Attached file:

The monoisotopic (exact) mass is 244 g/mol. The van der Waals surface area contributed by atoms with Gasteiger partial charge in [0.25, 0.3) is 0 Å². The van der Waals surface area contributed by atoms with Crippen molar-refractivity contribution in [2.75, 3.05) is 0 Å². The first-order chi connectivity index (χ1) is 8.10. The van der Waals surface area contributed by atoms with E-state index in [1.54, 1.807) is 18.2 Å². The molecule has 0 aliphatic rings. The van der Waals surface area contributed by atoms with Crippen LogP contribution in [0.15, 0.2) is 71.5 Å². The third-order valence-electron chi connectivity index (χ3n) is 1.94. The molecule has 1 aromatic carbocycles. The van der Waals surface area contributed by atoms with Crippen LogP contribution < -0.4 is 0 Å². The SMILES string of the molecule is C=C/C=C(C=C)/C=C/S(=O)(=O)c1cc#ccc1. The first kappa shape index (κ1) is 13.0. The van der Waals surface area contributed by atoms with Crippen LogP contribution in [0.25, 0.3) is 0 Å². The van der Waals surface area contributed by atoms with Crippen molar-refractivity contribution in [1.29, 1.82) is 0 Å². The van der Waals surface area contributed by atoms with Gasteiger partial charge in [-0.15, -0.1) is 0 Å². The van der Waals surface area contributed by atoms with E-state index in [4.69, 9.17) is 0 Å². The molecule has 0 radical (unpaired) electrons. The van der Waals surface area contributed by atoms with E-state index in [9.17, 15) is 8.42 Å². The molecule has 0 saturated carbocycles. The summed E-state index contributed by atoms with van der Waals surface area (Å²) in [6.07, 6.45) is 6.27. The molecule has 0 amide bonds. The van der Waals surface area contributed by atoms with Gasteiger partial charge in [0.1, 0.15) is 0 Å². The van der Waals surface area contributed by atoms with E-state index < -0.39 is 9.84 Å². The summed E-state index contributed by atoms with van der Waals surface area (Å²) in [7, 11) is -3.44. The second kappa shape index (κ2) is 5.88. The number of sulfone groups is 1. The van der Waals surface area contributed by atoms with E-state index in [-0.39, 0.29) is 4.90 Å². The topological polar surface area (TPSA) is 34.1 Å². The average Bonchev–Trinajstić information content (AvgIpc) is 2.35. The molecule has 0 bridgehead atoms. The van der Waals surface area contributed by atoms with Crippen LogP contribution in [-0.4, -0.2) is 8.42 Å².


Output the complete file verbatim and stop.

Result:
The monoisotopic (exact) mass is 244 g/mol. The van der Waals surface area contributed by atoms with Gasteiger partial charge in [0.25, 0.3) is 0 Å². The van der Waals surface area contributed by atoms with Crippen molar-refractivity contribution in [2.75, 3.05) is 0 Å². The first-order chi connectivity index (χ1) is 8.10. The van der Waals surface area contributed by atoms with E-state index in [1.54, 1.807) is 18.2 Å². The molecule has 0 aliphatic rings. The van der Waals surface area contributed by atoms with Crippen LogP contribution in [0.15, 0.2) is 71.5 Å². The third-order valence-electron chi connectivity index (χ3n) is 1.94. The molecule has 1 aromatic carbocycles. The van der Waals surface area contributed by atoms with Crippen LogP contribution < -0.4 is 0 Å². The SMILES string of the molecule is C=C/C=C(C=C)/C=C/S(=O)(=O)c1cc#ccc1. The first kappa shape index (κ1) is 13.0. The van der Waals surface area contributed by atoms with Crippen LogP contribution in [0.25, 0.3) is 0 Å². The van der Waals surface area contributed by atoms with Crippen molar-refractivity contribution in [1.29, 1.82) is 0 Å². The van der Waals surface area contributed by atoms with Gasteiger partial charge in [-0.15, -0.1) is 0 Å². The van der Waals surface area contributed by atoms with E-state index in [4.69, 9.17) is 0 Å². The molecule has 0 radical (unpaired) electrons. The van der Waals surface area contributed by atoms with E-state index in [9.17, 15) is 8.42 Å². The molecule has 0 saturated carbocycles. The summed E-state index contributed by atoms with van der Waals surface area (Å²) in [6.07, 6.45) is 6.27. The molecule has 0 amide bonds. The van der Waals surface area contributed by atoms with Gasteiger partial charge in [0.1, 0.15) is 0 Å². The van der Waals surface area contributed by atoms with E-state index < -0.39 is 9.84 Å². The summed E-state index contributed by atoms with van der Waals surface area (Å²) in [7, 11) is -3.44. The second kappa shape index (κ2) is 5.88. The number of sulfone groups is 1. The van der Waals surface area contributed by atoms with E-state index in [-0.39, 0.29) is 4.90 Å². The topological polar surface area (TPSA) is 34.1 Å². The average Bonchev–Trinajstić information content (AvgIpc) is 2.35. The molecule has 0 bridgehead atoms. The van der Waals surface area contributed by atoms with Crippen LogP contribution in [-0.4, -0.2) is 8.42 Å².